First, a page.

While I sit here trying to work out quite how we've nearly reached Christmas/2017, I've realised there's a whole lot of eating out I haven't written about yet. I've still got a post to go up on the best of the best in Barcelona as well as a couple more about my time in Provence, and some other more detailed reviews, but in the meantime let's catch up on my recent eatings and feedings at London's newest restaurants. 


No longer as new as when I visited, but still just as good, Margot is classic, stunning Italian in the heart of Covent Garden. Classy, sophisticated with a menu full of pasta, fish and meat dishes, and enough to satisfy vegetarians, this is the place to go to impress. It's the kind of place I wish I could take my parents to and spend a long, cosy evening with them sampling the best of the menu and wine list. Highlights from my visit included the raw Sicilian red prawns, and monkfish with cannellini beans. The pasta that the others had is another reason I want to go back. 


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7.12.16

HONEST GRAPES & TRUFFLES at POLPO

I've long been a fan of the Polpo restaurants - they do Italian (mostly Venetian) staples so very well, there's always a great atmosphere at their restaurants and the cocktail list isn't too shabby either. So what's better than an evening at Polpo....? An evening at Polpo full of wines and truffles, that's what. Honest Grapes invited me along to their five course truffle dinner with paired wines at Polpo at Ape and Bird for a feast of an evening. After a chat with executive head chef of the Polpo group it was time to get down to the serious business of eating.

Dinner kicked off with what was to be my favourite (if I had to choose one) course - cured halibut with truffle dressing. The lightly almost-ceviche'd fish's delicate taste went so well with the subtle but heady truffle. Such an unusual but delightful pairing, and so pretty too. It was paired with the young, fresh Vette di San Leonardo white wine.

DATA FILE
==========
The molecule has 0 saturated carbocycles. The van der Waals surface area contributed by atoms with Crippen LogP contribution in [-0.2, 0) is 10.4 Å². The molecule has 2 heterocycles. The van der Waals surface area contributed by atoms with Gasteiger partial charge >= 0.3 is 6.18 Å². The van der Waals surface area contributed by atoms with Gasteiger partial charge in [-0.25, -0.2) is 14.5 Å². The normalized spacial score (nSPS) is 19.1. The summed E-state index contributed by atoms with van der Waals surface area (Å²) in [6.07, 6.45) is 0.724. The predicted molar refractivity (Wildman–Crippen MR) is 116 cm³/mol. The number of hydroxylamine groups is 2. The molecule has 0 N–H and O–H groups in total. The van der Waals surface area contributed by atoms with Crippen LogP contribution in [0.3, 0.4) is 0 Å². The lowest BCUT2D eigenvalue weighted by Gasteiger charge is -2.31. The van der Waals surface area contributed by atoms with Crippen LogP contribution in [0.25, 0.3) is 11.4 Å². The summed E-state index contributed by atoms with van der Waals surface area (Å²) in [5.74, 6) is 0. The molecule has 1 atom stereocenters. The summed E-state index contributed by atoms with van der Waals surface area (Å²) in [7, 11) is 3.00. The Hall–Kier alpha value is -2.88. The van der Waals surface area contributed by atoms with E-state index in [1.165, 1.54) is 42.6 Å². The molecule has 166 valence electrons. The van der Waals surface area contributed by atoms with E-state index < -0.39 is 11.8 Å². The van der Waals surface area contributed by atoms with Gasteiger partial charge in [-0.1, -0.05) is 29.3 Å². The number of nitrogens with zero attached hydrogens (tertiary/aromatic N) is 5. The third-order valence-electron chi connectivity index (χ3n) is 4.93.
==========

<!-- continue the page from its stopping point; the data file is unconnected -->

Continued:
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30.11.16

TASTE LONDON, CHRISTMAS

I'm a big fan of Taste. Bringing together some of the UK's top food producers, restaurants and chefs, there's nothing else quite like it. The summer version takes over Hyde Park, while the winter one is at Tobacco Dock, where you weave through maze like corridors and floors of deliciousness. I headed down just before flying out to Provence for the press night, and we filled ourselves with so much good food and drinks, and good times. It really felt like the beginning of Christmas.

First off we headed to Hix for goat curry and a whipped squash with goat's curd and toasted hazelnuts dish. The whole premise of Taste is that restaurants serve up some of their top dishes, at a fraction of the price and size, so that you can sample as much food as possible. I love Hix's food so wasn't disappointed with our starting choice.



Then it was upstairs to Tredwell's where we had burrata, romesco and basil, and smoked and slow cooked rump cap, caramelised celeriac, truffle and beef sauce, which was probably my favourite dish at the show.



Finally, after a bit of shopping and a drink or three we headed to Action against Hunger's 5 star burger restaurant to sample burgers created by Pascal Aussignac, Sophie Michell, Atul Kochhar, Peter Gordon and Tom Hunt, with sides of delicious sweet potato fries with alioli and padron peppers. 



Huge thanks to AEG for having me at Taste again. It's such a fun night out, and I only wish I could've gone back again over the weekend, but I was off to Provence, more of which will follow on here soon.